Witches à la Picasso — it’s what they call “harlequinade “. Figures that look like a colorful chess board. Something magical, mysterious, and either disturbing or inspiring. Or both. Harlequinade à la witch — a Halloween version. Strictly speaking harlequinade was/is a British theater tradition — a pantomime in which the chief characters are harlequins or clowns.
For reference, check out the image when Harlequin Floors provided its product to the Met (Metropolitan Opera, NYC). And one of my colleagues published a short article about Witchcraft Cocktails a couple of days ago…
Picasso, Braque, Cubism and Einstein
What’s not to like about Halloween and what the Harlequinade à la witch it ushers in? Well — this year — masks and all that make it more bizarre. But when Picasso was painting with Georges Braque around the beginning of the 20th century, they drifted toward 1905, 1907, and the demoiselles d’Avignon, the burst of genius. This painting came, it seemed at the time, out of nowhere, as if chaperoned by a series of harlequins. And this happened while Einstein defined, as if by miracle, relativity and the hegemony of the speed of light.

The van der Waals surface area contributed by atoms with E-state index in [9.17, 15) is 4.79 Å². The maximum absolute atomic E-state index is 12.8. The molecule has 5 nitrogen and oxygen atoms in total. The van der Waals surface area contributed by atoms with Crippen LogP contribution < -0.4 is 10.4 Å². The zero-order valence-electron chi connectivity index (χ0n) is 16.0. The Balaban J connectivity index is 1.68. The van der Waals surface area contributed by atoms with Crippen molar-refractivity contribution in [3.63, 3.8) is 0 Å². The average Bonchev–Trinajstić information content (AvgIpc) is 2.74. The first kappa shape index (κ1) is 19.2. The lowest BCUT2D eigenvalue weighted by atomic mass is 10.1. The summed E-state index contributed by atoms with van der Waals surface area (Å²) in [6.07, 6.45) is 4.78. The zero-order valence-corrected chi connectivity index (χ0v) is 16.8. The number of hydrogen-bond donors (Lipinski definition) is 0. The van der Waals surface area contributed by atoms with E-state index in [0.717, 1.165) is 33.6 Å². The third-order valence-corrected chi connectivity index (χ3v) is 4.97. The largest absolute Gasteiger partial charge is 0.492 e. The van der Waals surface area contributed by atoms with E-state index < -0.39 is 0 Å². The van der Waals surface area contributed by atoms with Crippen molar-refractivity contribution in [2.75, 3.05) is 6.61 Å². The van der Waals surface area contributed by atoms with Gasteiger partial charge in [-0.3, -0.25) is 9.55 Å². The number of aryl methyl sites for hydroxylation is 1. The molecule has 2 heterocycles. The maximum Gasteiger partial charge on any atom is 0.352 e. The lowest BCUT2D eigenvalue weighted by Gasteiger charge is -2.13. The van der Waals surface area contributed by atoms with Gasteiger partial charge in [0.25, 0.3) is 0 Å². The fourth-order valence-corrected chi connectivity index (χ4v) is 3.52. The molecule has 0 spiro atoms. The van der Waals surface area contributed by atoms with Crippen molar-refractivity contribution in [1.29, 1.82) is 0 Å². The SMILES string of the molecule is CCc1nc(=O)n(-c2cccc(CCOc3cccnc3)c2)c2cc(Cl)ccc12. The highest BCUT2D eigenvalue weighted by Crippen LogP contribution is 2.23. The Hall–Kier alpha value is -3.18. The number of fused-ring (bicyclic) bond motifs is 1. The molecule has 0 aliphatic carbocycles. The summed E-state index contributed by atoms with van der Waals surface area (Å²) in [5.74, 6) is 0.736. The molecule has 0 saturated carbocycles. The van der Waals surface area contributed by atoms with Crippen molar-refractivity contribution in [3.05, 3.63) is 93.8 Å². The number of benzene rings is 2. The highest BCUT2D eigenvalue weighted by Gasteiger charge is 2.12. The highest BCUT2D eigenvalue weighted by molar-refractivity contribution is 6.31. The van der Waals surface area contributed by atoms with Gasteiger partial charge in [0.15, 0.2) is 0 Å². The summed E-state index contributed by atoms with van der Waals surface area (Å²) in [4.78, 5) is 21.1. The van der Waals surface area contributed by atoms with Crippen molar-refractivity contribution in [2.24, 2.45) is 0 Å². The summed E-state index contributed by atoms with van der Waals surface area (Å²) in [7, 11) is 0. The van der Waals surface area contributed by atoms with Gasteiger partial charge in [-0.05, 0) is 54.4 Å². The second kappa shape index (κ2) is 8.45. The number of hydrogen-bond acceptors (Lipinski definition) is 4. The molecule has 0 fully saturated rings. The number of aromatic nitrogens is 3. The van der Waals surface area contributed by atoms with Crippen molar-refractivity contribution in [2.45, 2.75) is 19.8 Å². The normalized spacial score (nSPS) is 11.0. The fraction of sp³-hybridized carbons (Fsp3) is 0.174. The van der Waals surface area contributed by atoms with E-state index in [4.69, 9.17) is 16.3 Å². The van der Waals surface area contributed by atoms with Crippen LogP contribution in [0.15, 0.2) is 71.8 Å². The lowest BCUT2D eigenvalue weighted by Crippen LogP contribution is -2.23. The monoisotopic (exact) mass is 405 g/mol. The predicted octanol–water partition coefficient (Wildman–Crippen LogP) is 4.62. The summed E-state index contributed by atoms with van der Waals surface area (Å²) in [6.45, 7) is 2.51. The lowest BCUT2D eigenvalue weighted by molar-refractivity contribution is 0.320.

The other part of Einstein’s relativity theory, where he shows that gravity is not a force but an effect of the bending or spacetime, came in 1916.
A lot of music came out of the harlequinade tradition — examples here, available at Amazon:
Messages from the unconscious worlds
Harlequins — I mean the sad-faced, painted, oddly endearing and mysterious figures in patchwork outfits — have always been symbols of the unconscious. It’s a trope in psychiatry, where identities break down– Jung and Freud territory. Our familiar world merges into a swirl of the unknown. How to SEE .. . that is what Picasso was saying, one harlequin after another. The geometry of assembled perspectives led to Cubism, which for better or worse launched all the strangeness of 20th C. art.
And just plain fun outfits — see the ones below for example:
More to come…